Wednesday, June 4, 2014

Expectant Waiting, the Desire for Him


Eugène Burnand, The disciples Peter and John came running to the tomb ...
"'Press on to make Him my own.' Who of us would not want to be here this evening with the same face, wholly open, striving, desiring, full of wonder, as that of Peter and John running toward the sepulcher on Easter morning? Who of us would not desire to be here with that striving to seek Christ, that we see in their faces, with a heart full of expectancy to find Him again, to see Him again, to be attracted, fascinated like the first day? But who among us truly expects that something like this can happen?
Like them, we too struggle to believe the announcement of the women, that is, to acknowledge the most overwhelming fact of history, to give it space within us, to welcome it in our hearts so it may transform us. We too, like them, feel the need to be seized anew, that all our nostalgia for Christ be reawakened. Let us ask the Holy Spirit together to reawaken in each of us the expectant waiting, the desire for Him." - first paragraph of the Spiritual Exercises of the Fraternity of Communion and Liberation, Fr. Julián Carrón
+ + +
I want to "be attracted, fascinated like the first day..." I want to give space within myself, so that I may be seized. I, while sitting beside my friend Pam, heard the above words on the Vigil of the Feast of the Visitation,. I was struck by the fact that this is precisely what Mary and Elizabeth did: they made space in their bodies, to welcome within themselves, something they didn't plan and something they could not control - something that transformed them. I thought of how so many with whom I share in the charism of Fr. Giussani are also mothers - young and old - and how we also practice hospitality (both hospitality for the Miracle, whom we ask to enter and enliven our flesh, and hospitality for our neighbors, whose flesh has been preferred for the task of bringing Christ to us).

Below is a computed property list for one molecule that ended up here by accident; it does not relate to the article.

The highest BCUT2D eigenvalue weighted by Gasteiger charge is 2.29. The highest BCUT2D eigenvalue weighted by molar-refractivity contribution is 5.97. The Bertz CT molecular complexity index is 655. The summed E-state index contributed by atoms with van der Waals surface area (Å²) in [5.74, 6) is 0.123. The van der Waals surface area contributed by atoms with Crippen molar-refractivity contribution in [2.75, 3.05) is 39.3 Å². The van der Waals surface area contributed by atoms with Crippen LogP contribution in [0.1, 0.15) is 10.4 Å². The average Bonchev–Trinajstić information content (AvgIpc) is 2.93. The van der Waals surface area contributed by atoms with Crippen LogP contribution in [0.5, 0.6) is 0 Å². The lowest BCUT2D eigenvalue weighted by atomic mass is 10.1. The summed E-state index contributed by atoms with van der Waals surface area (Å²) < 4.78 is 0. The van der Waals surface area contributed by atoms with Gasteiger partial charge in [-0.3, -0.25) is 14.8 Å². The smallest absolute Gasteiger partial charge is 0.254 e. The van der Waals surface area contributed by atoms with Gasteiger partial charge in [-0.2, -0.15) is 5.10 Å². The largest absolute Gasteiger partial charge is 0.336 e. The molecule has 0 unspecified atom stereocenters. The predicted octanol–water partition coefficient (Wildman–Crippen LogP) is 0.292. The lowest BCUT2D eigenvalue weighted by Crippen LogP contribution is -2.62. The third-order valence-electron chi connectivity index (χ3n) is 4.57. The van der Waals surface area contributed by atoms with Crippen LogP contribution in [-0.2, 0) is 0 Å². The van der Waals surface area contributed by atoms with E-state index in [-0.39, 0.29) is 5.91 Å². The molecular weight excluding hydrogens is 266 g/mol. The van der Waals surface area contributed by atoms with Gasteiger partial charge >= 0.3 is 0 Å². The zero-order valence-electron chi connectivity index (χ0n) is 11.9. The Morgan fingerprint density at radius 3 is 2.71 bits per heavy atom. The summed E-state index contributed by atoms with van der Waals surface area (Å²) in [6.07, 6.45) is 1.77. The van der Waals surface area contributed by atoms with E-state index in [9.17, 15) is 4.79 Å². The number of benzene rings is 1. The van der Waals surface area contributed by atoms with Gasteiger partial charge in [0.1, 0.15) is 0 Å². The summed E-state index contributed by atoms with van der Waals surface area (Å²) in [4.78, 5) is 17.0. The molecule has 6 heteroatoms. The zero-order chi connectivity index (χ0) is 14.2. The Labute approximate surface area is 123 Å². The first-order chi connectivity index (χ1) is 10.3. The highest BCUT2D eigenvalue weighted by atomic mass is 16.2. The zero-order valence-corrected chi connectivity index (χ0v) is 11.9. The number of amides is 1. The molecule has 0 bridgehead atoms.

No comments:

Dumbstruck by the Mystery

...our temptation is always to impose our prejudices or our measure on reality -- except when we are faced with a fact that leaves us dumbstruck, and instead of dominating the fact ourselves, we are dominated, overcome by it. If there were no moments of this kind, the Mystery could do anything, but in the end, we would reduce everything to the usual explanation. But not even a Nobel Prize winner can stop himself from being dumbstruck before an absolutely gratuitous gesture. If there were not these moments, we would find answers, explanations, and interpretations to avoid being struck by anything. It is good that some things happen that we cannot dominate, then we have to take them seriously, and this is the great question of philosophy. If the conditions for the possibility of knowledge (see Kant) impose themselves on reality or if there is something that is so powerfully disproportionate that it does not let itself be "grasped" by the conditions of possibility, then the horizon opens. If this were not the case, then we could dominate everything and be in peace, or at least without drama. Instead, not even the intelligence of a Nobel Prize winner could prevent him from coming face-to-face with a fact that made him dumbstruck -- instead of dominating, it was he who was dominated. Here begins the drama, because I am called to answer. It is the drama that unfolds between us and the Mystery, through certain facts, certain moments, in which the Mystery imposes itself with this evidence. These are facts that we cannot put in our pocket, which we cannot reduce to antecedent factors.
-- Julian Carron in "Friends, that is, Witnesses."